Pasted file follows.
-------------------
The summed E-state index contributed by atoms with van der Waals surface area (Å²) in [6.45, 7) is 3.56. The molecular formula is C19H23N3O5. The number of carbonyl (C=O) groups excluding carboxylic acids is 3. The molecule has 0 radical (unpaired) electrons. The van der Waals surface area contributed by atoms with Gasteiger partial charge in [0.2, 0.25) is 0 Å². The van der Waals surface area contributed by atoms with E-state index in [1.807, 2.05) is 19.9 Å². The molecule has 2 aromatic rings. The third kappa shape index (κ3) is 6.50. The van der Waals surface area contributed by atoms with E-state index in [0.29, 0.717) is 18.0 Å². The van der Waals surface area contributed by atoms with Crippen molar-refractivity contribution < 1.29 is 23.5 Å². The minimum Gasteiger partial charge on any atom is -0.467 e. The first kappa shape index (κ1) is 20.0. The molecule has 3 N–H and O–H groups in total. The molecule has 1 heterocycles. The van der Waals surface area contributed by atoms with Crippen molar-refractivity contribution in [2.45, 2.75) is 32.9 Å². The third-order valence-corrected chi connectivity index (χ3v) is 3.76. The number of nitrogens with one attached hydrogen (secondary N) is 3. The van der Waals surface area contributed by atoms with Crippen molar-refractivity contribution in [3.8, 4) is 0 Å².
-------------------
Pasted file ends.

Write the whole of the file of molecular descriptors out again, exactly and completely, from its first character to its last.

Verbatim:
The summed E-state index contributed by atoms with van der Waals surface area (Å²) in [6.45, 7) is 3.56. The molecular formula is C19H23N3O5. The number of carbonyl (C=O) groups excluding carboxylic acids is 3. The molecule has 0 radical (unpaired) electrons. The van der Waals surface area contributed by atoms with Gasteiger partial charge in [0.2, 0.25) is 0 Å². The van der Waals surface area contributed by atoms with E-state index in [1.807, 2.05) is 19.9 Å². The molecule has 2 aromatic rings. The third kappa shape index (κ3) is 6.50. The van der Waals surface area contributed by atoms with E-state index in [0.29, 0.717) is 18.0 Å². The van der Waals surface area contributed by atoms with Crippen molar-refractivity contribution < 1.29 is 23.5 Å². The minimum Gasteiger partial charge on any atom is -0.467 e. The first kappa shape index (κ1) is 20.0. The molecule has 3 N–H and O–H groups in total. The molecule has 1 heterocycles. The van der Waals surface area contributed by atoms with Crippen molar-refractivity contribution in [2.45, 2.75) is 32.9 Å². The third-order valence-corrected chi connectivity index (χ3v) is 3.76. The number of nitrogens with one attached hydrogen (secondary N) is 3. The van der Waals surface area contributed by atoms with Crippen molar-refractivity contribution in [3.8, 4) is 0 Å².